Astronomers Amaury Triaud,Andrew Cameron and Didier Queloz put their heads and their observational data together and reported at a meeting of the Royal Astronomical Society earlier this week that, out of 27 randomly-select exoplanets, 6 of them were orbiting their primary star the wrong way.
An exoplanet is a planet orbiting a star other than the Sun. Up until now,all our widely-accepted theories of how solar systems form have made the prediction that planets will orbit their stars in the same direction that the star is rotating on its own axis.
For example, the coalescence theory imagines that the sun and all the planets formed out of a spinning disc of matter – the sun coalescing first, and then the planets gathering together from the accretion disc. You can picture it yourself with no difficulty, and you don’t need higher maths to realise that the planets would obviously revolve around the sun in the same direction as the rest of the spinning disc.
Even tidal theories of solar system formation – in which a passing star pulls mass off another and draws it out into what become a bunch of attendant planets – would predict that the planets and the star would rotate/revolve in the same direction. The very simple notion of conservation of angular momentum would explain this conclusion.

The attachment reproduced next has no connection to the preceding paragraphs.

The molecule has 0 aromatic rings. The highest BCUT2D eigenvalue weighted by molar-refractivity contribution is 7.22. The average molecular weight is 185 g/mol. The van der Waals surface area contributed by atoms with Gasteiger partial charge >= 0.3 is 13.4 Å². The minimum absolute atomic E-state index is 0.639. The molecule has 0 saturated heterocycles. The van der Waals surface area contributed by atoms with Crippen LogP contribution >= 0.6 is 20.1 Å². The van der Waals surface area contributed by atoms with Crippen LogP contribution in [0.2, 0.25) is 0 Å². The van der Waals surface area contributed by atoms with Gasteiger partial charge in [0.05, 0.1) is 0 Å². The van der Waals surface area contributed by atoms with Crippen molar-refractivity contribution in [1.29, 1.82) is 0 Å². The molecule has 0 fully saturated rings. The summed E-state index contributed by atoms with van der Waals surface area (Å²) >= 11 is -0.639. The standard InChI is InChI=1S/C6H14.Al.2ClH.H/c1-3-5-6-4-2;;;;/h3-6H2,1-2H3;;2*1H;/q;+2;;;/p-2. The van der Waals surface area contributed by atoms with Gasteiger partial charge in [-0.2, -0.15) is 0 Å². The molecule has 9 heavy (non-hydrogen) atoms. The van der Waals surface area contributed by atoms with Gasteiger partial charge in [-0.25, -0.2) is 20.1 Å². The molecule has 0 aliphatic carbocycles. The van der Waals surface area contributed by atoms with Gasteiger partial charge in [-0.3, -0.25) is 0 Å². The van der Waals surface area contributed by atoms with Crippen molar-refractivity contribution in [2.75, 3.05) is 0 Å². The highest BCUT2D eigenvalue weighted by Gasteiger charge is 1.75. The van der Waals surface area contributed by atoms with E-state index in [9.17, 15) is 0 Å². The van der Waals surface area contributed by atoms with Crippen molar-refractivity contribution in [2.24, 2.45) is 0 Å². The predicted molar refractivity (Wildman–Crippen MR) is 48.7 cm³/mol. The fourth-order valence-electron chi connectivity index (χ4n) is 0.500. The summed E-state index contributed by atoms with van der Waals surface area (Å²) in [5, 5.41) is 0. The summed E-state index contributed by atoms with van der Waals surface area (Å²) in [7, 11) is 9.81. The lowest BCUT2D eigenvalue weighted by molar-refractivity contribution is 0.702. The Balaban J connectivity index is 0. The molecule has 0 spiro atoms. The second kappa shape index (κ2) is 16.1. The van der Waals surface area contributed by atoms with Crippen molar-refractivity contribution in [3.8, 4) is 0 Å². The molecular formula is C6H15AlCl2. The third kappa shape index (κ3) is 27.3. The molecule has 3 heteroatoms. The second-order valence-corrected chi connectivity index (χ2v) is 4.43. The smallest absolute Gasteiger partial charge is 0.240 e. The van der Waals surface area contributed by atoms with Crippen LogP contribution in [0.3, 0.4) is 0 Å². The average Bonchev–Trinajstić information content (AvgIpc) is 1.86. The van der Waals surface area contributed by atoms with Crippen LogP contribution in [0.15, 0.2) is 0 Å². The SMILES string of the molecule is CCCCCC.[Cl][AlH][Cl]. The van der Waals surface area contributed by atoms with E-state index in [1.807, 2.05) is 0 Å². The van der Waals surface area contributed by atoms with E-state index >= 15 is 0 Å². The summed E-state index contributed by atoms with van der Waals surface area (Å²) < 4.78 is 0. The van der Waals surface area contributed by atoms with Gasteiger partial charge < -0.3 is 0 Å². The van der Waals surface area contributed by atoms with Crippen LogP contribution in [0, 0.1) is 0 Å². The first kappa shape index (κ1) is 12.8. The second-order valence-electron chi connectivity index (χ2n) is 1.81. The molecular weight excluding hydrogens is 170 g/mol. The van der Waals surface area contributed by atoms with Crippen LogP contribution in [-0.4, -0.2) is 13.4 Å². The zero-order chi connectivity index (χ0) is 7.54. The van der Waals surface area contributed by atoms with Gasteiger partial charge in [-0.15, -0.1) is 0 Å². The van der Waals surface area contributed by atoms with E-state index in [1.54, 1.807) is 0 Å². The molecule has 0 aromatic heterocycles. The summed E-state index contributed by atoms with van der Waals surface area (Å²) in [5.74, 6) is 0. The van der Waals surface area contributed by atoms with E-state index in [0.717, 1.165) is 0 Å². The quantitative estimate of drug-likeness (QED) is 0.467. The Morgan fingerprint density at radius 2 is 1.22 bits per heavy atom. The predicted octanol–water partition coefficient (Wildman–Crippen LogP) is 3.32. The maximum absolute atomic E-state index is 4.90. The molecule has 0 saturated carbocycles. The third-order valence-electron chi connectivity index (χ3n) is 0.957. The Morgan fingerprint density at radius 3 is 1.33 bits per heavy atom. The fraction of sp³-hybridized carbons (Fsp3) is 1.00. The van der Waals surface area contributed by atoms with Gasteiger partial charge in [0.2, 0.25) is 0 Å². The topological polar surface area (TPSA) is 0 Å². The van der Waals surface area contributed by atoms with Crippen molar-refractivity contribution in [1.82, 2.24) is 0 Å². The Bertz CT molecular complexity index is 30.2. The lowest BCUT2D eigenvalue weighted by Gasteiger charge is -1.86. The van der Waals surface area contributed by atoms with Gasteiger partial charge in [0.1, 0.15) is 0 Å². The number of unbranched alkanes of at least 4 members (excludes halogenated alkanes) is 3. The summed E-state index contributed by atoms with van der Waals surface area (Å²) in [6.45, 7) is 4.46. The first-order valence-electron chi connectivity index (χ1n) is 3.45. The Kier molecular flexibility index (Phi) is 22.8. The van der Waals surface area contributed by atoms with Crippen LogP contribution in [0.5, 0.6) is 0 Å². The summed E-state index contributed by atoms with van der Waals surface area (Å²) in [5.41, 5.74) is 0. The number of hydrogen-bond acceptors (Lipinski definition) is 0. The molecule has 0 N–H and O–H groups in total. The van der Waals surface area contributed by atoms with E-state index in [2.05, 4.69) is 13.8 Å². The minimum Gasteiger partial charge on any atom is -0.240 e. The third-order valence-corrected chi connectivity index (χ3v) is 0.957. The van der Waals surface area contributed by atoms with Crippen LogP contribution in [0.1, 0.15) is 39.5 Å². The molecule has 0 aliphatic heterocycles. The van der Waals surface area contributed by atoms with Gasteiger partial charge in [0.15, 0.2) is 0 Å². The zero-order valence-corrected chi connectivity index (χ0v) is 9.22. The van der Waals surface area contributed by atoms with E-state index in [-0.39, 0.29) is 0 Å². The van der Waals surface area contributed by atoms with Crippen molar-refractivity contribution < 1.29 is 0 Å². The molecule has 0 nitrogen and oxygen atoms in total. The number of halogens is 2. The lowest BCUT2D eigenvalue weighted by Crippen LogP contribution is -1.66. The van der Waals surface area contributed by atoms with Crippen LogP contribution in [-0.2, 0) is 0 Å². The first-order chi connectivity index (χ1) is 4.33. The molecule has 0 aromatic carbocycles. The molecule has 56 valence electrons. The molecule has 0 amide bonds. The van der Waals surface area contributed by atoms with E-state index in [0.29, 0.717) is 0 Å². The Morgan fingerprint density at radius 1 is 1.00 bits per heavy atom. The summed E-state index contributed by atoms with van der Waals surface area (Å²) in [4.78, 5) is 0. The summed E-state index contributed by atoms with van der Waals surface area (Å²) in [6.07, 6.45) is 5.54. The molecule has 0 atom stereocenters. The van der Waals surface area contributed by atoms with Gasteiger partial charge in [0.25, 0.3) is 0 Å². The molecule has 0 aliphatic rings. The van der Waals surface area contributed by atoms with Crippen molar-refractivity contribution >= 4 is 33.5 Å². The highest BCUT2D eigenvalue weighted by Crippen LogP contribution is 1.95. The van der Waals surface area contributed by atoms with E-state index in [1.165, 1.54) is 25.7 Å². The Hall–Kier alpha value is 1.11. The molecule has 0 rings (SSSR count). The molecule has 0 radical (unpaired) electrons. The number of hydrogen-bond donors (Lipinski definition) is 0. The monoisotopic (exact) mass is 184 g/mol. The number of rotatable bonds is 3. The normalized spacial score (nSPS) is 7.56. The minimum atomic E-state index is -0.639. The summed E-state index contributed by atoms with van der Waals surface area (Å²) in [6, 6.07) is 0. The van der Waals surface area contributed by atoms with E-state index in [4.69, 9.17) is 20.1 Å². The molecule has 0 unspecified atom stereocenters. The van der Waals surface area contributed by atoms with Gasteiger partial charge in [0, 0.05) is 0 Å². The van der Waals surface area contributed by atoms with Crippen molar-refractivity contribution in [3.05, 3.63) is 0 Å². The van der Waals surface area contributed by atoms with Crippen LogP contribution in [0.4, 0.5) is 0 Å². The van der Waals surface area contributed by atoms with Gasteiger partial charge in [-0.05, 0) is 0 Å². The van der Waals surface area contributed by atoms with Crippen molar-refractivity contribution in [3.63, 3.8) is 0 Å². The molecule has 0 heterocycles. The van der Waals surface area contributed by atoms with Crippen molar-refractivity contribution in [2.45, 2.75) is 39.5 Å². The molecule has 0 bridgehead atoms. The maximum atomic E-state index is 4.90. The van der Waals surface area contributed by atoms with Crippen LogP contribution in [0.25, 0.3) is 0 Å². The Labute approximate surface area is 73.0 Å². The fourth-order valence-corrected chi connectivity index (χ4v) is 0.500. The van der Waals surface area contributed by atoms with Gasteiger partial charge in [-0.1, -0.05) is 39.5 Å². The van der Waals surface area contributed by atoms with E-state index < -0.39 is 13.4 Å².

So, now that we’ve found that almost a quarter of a random sample of exoplanets so far discovered are going the wrong way around their stars, what do we say?
Well, Amaury Triaud says this:
“This is a real bomb we are dropping into the field of exoplanets”
And, assuming that the phenomenon is not due to an observational error (and given the number of planets displaying it, that isn’t very likely), I would say he’s right.
It really looks like we will have to return to the drawing board for ideas and hypotheses as to how planetary systems form.
This could get even more interesting.